This spring, fifth graders boarded a plane to London, embarking on their first journey abroad as Dwight global citizens.
This spring, fifth graders boarded a plane to London, embarking on their first journey abroad as Dwight global citizens. After crossing "the pond," they met buddies in year 6 from Dwight School London and stayed with their buddies' host families for the first leg in our annual exchange program. Immediately, students were introduced to a different culture and dove head first into a week-long experience that took them from North London, where our campus is located, to points east, west, and south in the historic capital city.
This seminal program is a longstanding Dwight tradition that stretches back 19 years. In 1972, Dwight became the first independent school in the U.S. to establish a permanent campus overseas with the opening of Dwight School London. Today, our global network has expanded to include campuses in New York, London, Shanghai, Seoul, and Dubai, as well as our cloud campus, Dwight Global Online School. So much has changed since Chancellor Spahn first opened the door for students to cross continents and walk in the shoes of their peers around the world.
This year, like every other, fifth graders traveled to school each morning with their host families and then toured with their classroom teachers from New York. They were excited to hop on double-decker buses and take the tube to visit sites such as Big Ben, Westminster Abbey, The Tower of London, Borough Market, the changing of the guard at Buckingham Palace, and so much more. A Harry Potter Wizard Walking Tour of the city was a favorite, along with the London Eye.
Students were eager to bond with their UK buddies, who would be taking the reverse journey shortly thereafter. When London students arrived in New York a week later, our families warmly welcomed them and they were treated to quintessential Big Apple experiences, including rooting for a hometown team at Yankee Stadium, shopping in Times Square, touring the UN, and visiting the Museum of Natural History and the National September 11 Memorial and Museum.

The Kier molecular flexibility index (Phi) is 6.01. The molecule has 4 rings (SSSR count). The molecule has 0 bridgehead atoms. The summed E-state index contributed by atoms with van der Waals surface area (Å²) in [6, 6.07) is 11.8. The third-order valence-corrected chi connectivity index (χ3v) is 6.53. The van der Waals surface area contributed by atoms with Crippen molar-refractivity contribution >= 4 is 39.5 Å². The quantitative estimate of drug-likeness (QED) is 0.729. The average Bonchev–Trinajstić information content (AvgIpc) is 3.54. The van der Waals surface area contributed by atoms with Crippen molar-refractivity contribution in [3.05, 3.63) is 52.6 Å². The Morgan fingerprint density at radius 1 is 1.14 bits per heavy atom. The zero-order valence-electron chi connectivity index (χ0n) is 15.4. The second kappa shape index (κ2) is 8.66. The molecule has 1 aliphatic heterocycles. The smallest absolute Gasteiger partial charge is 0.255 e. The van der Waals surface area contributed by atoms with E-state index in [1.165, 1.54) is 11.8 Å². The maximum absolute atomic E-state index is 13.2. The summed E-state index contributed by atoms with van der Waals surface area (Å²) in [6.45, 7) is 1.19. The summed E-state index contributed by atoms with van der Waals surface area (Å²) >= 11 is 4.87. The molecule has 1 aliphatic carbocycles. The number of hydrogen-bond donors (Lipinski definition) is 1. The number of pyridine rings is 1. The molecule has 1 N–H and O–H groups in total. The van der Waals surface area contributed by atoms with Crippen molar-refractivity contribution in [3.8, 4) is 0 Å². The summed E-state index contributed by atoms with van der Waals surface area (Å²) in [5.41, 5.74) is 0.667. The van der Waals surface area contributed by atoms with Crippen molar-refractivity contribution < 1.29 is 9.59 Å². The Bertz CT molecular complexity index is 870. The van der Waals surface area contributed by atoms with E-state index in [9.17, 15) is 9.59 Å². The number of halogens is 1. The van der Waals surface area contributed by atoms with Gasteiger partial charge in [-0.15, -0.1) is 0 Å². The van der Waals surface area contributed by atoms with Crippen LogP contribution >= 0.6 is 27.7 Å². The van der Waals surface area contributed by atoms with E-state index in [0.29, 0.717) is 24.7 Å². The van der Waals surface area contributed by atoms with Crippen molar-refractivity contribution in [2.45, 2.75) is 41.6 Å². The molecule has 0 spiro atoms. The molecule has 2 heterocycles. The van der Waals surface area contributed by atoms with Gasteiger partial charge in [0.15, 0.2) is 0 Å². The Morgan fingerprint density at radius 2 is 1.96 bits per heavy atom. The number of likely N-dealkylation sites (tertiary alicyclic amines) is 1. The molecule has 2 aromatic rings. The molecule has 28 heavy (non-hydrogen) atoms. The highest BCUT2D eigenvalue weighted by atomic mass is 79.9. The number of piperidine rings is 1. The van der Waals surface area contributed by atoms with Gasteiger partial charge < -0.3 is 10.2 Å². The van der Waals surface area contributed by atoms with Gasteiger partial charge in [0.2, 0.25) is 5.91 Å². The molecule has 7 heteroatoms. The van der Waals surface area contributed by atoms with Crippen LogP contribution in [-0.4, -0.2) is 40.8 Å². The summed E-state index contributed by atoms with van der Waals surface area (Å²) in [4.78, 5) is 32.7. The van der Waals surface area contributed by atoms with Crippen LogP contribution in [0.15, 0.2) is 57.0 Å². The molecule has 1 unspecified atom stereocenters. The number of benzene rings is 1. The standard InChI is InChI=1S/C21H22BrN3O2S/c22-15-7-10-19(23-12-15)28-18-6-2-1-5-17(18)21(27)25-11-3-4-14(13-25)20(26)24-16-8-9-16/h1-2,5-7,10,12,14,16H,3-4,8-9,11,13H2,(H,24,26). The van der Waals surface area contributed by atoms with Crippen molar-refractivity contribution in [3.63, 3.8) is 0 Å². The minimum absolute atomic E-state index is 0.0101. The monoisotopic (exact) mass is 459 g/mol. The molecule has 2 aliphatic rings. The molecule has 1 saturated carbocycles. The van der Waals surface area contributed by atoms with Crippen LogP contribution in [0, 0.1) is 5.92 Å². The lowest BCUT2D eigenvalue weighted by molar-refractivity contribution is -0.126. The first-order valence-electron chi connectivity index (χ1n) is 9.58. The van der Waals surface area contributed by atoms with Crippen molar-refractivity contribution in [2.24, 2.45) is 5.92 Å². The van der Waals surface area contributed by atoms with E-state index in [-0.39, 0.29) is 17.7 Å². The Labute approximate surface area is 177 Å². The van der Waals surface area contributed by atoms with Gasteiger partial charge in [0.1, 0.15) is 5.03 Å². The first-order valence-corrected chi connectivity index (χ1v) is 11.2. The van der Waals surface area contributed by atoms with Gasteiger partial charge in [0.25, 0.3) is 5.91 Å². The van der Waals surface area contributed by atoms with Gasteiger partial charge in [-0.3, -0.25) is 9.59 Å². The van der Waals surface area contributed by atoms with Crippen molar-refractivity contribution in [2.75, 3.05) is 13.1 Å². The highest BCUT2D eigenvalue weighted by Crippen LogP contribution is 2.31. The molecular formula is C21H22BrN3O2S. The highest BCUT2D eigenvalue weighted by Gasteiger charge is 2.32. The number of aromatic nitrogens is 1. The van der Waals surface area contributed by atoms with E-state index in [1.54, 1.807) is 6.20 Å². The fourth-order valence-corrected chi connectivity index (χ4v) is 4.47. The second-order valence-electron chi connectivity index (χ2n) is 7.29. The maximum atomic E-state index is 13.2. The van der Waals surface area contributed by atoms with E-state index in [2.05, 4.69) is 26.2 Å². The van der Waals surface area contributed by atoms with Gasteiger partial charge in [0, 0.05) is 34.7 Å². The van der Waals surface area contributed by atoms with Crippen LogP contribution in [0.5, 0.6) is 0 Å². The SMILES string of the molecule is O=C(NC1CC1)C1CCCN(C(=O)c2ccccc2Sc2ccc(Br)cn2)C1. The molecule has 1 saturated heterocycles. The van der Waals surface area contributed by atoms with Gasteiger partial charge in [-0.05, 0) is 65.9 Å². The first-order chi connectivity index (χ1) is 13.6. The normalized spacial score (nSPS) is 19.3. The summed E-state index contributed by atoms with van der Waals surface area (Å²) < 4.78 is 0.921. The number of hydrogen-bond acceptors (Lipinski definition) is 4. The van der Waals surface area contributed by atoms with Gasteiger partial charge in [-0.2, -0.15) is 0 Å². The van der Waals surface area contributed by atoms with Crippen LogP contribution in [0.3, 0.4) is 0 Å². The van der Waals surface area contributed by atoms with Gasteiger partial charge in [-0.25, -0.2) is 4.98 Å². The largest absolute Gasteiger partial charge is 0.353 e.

Over the course of the reciprocal exchange, students forged international friendships, broadened their perspectives, and grew in a variety of ways, as captured in this sampling of reflections:
I loved London! It was a great experience to travel with my class. I learned a lot of new things about my London buddy. At first, I was scared I would be too shy with my London family, but I wasn't in the end. I had so much fun exploring and discovering London! — Anouk
I learned that I can be principled and a leader, even in another country. Something that I was apprehensive about prior to the trip that I learned to accept, and ultimately accomplished, was eating different types of food that I don't normally eat at my house! — Guilherme
During the week in London, I learned about how I am able to take care of myself more than I expected. — Enzo
In London I learned that I am a risk-taker by taking a tour of the London Dungeon. I thought it would be super scary, but I told myself to be open-minded and try it out because it might be fun and I might learn something. I was right! I think I can sustain this growth by trying more new things and not being afraid of things I am not familiar with. — Miles
- British Legacy
- International Trips